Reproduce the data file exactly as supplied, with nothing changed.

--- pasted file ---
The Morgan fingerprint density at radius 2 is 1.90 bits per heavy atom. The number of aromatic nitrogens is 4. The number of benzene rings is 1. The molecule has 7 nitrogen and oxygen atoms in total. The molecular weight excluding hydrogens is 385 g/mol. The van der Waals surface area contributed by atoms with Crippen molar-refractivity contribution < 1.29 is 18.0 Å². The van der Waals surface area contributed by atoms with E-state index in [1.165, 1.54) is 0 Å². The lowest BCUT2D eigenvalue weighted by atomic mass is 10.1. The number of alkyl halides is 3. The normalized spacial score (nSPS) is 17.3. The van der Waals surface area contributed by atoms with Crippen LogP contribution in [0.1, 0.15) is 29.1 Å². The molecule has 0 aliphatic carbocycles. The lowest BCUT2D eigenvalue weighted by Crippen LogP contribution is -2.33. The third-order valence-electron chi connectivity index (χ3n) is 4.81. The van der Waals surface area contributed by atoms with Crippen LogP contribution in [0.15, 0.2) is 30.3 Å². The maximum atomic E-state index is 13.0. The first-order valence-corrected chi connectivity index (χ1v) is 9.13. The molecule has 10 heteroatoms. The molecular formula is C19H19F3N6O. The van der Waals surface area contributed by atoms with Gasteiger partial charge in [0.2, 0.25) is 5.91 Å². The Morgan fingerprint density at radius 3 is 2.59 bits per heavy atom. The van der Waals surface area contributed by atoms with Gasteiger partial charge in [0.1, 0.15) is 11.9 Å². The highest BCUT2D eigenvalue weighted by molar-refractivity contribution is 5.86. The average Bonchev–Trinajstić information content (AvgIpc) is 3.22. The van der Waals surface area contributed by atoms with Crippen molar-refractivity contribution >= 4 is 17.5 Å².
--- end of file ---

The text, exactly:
The Morgan fingerprint density at radius 2 is 1.90 bits per heavy atom. The number of aromatic nitrogens is 4. The number of benzene rings is 1. The molecule has 7 nitrogen and oxygen atoms in total. The molecular weight excluding hydrogens is 385 g/mol. The van der Waals surface area contributed by atoms with Crippen molar-refractivity contribution < 1.29 is 18.0 Å². The van der Waals surface area contributed by atoms with E-state index in [1.165, 1.54) is 0 Å². The lowest BCUT2D eigenvalue weighted by atomic mass is 10.1. The number of alkyl halides is 3. The normalized spacial score (nSPS) is 17.3. The van der Waals surface area contributed by atoms with Crippen LogP contribution in [0.1, 0.15) is 29.1 Å². The molecule has 0 aliphatic carbocycles. The lowest BCUT2D eigenvalue weighted by Crippen LogP contribution is -2.33. The third-order valence-electron chi connectivity index (χ3n) is 4.81. The van der Waals surface area contributed by atoms with Crippen LogP contribution in [0.15, 0.2) is 30.3 Å². The maximum atomic E-state index is 13.0. The first-order valence-corrected chi connectivity index (χ1v) is 9.13. The molecule has 10 heteroatoms. The molecular formula is C19H19F3N6O. The van der Waals surface area contributed by atoms with Gasteiger partial charge in [0.2, 0.25) is 5.91 Å². The Morgan fingerprint density at radius 3 is 2.59 bits per heavy atom. The van der Waals surface area contributed by atoms with Gasteiger partial charge in [0.1, 0.15) is 11.9 Å². The highest BCUT2D eigenvalue weighted by molar-refractivity contribution is 5.86. The average Bonchev–Trinajstić information content (AvgIpc) is 3.22. The van der Waals surface area contributed by atoms with Crippen molar-refractivity contribution >= 4 is 17.5 Å².